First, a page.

Elite fantasy quarterbacks are few and far between, and I use that term selectively. I am referring to those who are worthy of a first- or second-round pick — the $40-plus quarterbacks, the 2012 Aaron Rodgers or 2008 Tom Brady. (Fantasy owners still curse Bernard Pollard’s name for taking Brady out in Week 1 that year.)
Jay Cutler is not one of these guys by any stretch of the imagination.
There are guys who are just a notch below elite — those who will put up fantastic fantasy numbers, but who are not worth drafting terribly early. Eli Manning and Cam Newton come to mind this season — yes, Newton, who will not be rushing 14 touchdowns again.
Cutler does not quite fit in there either. Not yet.
Where he does reside right now is in what I like to call “stud sleeper” territory. This is where I had Matthew Stafford early last year, a land full of promise and skepticism, of great talent with past failures or injury woe. Cutler has traversed the fantasy realm and has made camp in this zone for the 2012 draft season.
Whereas Stafford had some historical comparisons, an undeniable talent, and the best receiver in the league going into last season, Cutler is no slouch when it comes to talent, but he has some poor history on his side that is dogging his fantasy value. Is it merited? -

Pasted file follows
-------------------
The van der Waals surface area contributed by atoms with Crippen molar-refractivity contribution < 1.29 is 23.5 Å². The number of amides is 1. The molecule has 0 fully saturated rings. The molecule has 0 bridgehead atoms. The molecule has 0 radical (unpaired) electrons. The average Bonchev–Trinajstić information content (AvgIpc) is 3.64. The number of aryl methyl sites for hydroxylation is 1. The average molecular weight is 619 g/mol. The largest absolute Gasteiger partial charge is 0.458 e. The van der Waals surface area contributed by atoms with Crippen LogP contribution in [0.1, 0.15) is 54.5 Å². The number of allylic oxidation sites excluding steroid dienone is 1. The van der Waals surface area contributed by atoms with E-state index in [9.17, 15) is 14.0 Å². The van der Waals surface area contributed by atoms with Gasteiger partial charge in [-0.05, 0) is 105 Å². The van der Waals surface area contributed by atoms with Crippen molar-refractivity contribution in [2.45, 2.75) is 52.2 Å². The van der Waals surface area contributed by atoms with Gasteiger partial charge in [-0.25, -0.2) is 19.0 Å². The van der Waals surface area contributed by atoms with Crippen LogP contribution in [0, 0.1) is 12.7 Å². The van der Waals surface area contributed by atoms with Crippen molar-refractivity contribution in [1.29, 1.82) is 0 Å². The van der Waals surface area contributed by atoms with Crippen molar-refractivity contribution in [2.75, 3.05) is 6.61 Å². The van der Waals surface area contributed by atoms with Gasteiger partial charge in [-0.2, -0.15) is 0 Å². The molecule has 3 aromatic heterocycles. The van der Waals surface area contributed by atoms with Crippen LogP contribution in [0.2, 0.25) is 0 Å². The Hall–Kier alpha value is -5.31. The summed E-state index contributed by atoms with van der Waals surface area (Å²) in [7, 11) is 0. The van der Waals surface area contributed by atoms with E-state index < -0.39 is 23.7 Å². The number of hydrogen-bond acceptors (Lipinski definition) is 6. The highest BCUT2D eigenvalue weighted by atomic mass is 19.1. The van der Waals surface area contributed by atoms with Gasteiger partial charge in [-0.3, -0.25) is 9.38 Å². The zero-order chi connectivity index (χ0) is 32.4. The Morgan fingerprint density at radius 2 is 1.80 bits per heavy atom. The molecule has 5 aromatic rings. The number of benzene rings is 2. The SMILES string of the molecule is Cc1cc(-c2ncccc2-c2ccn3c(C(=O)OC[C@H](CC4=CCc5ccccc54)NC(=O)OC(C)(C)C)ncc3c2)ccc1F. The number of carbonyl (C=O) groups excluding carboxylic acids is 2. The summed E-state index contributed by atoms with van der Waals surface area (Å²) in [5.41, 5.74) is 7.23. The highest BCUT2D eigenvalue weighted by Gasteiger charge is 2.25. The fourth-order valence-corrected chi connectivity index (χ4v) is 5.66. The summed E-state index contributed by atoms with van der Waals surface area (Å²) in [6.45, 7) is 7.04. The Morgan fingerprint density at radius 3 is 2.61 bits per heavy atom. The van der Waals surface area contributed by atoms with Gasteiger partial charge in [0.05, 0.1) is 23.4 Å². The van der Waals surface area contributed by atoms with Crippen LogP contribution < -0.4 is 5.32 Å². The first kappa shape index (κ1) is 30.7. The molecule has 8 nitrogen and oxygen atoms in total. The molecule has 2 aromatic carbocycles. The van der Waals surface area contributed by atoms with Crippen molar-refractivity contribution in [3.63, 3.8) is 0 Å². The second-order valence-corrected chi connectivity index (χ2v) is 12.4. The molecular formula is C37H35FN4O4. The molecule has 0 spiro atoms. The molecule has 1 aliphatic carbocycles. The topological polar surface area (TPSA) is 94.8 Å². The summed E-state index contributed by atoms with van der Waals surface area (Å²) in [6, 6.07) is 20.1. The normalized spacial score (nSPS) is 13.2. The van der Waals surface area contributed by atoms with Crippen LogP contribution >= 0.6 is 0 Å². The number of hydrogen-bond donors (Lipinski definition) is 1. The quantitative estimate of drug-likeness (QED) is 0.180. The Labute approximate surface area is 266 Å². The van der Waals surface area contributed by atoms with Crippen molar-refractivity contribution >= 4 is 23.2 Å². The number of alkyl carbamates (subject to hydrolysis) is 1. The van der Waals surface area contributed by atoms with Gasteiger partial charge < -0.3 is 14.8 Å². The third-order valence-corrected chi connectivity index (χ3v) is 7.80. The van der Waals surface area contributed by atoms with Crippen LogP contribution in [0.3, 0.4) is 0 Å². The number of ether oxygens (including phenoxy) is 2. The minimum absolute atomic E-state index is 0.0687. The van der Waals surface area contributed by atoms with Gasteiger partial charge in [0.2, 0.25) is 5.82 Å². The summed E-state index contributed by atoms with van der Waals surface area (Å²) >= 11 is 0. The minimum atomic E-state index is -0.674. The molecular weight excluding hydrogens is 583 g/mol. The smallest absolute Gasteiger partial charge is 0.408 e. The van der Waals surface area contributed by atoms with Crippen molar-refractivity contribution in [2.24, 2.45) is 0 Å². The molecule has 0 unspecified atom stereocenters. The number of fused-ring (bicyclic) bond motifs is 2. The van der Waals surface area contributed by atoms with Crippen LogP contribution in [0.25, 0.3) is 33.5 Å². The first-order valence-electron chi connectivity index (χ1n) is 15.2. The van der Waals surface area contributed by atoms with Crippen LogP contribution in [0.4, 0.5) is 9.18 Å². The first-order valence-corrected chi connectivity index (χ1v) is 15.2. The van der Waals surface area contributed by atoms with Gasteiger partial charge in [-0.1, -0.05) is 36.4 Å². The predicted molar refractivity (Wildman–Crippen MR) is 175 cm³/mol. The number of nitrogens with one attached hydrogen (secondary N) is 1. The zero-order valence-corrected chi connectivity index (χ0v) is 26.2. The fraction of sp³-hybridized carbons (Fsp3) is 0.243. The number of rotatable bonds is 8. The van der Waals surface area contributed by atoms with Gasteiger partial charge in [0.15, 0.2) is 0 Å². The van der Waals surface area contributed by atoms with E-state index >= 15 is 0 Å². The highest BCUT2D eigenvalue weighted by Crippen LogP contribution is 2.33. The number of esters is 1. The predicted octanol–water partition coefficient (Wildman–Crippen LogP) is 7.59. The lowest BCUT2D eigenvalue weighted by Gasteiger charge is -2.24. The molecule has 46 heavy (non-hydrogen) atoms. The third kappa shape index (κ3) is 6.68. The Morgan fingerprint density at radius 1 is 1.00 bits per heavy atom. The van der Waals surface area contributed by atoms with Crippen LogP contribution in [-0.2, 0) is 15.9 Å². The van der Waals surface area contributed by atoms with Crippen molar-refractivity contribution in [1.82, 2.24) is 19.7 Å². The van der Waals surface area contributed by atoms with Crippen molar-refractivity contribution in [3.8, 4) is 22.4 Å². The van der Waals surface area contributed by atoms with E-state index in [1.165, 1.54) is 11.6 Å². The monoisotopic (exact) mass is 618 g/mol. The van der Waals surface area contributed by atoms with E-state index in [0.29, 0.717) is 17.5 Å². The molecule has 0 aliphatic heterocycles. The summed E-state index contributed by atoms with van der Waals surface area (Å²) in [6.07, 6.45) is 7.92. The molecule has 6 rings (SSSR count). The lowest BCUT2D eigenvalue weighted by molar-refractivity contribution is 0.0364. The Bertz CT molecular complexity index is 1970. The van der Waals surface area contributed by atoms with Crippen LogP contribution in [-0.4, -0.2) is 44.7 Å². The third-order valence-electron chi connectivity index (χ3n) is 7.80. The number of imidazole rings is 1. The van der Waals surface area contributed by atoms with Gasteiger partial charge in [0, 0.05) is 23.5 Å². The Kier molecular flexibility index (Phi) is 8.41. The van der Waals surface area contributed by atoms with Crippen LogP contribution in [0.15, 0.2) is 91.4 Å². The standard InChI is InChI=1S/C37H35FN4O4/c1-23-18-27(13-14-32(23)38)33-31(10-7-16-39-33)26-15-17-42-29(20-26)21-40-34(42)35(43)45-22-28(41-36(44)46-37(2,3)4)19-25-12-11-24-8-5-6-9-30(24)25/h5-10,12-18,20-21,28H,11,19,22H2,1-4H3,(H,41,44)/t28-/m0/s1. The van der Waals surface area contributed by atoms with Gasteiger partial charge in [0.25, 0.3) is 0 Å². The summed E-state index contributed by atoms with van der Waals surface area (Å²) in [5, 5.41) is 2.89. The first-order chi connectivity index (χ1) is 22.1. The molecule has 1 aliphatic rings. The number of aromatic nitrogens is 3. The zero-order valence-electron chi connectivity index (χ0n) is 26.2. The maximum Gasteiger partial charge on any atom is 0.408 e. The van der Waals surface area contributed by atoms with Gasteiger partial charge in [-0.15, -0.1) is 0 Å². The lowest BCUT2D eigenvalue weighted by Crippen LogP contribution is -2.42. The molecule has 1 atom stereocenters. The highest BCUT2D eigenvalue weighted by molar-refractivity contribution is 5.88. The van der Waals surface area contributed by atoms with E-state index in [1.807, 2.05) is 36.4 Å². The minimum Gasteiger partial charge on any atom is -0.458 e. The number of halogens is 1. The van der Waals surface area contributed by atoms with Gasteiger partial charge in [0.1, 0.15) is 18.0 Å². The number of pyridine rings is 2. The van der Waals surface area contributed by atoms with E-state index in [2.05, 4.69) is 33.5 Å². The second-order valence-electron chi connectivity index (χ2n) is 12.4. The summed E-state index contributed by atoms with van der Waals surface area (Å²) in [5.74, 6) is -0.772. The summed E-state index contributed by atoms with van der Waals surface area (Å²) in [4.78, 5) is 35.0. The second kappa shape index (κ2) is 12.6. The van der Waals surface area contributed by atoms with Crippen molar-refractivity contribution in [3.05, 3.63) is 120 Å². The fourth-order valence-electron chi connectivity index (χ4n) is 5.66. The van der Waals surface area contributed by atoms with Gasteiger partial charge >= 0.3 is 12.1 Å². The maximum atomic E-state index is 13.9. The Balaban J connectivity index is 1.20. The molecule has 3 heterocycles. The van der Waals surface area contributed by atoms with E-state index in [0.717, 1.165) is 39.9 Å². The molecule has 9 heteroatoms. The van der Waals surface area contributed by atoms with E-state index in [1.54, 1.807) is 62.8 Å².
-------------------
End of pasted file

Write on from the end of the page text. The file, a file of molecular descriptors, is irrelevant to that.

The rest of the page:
Cutler has not endeared himself to football fans off the field, or even on it when you consider some of his awful performances or when he infamously pulled himself out of a playoff game for what seemed like a minor injury. These are major contributors to a great misconception about him, as Greg Cosell points out in his Cutler column:
You may recall one issue raised in the evaluation process was Cutler’s tendency to force throws into coverage. Those who said that were wrong. Cutler was throwing to wide receivers matched one-on-one on the outside. Here’s the way it works in the passing game: The best you can get is man coverage. When that happens, the quarterback expects his receivers to get open. If your receivers do not win, it’s not the quarterback’s fault. At Vanderbilt, Cutler threw a lot of passes to receivers that could not win against more talented SEC corners. That was viewed erroneously as a troubling indication of poor judgment and decision making.
Cosell goes on to gush about Cutler’s elite arm which helps him overcome his lack of anticipation. He also mentions that the Bears were 7-3 last season before Cutler went down for the count.
Whether you agree with his premise that Cutler is a top quarterback or not, there is an important fantasy implication tied to this evaluation: the quality of Cutler’s receivers.
The Supporting Cast
“Do you think about me now and then? ‘Cause I’m coming home again.” - Homecoming by Kanye West (contrary to popular belief, not a poem by Brandon Marshall to Jay Cutler)n
It is no secret that Cutler has lacked quality receivers to target during his tenure in Chicago. Here is a snapshot of his weapons over the past three seasons:
|Name||Year||Rating (Rk)||TA||Rec.||% Ct||Yds||Yds / Rec.||YAC||YAC / Rec.||TD||Drops|
|Devin Hester||2009||-0.9 (64)||89||57||64||757||13.3||295||5.2||3||4|
|Earl Bennett||1.4 (49)||85||54||63.5||717||13.3||329||6.1||2||3|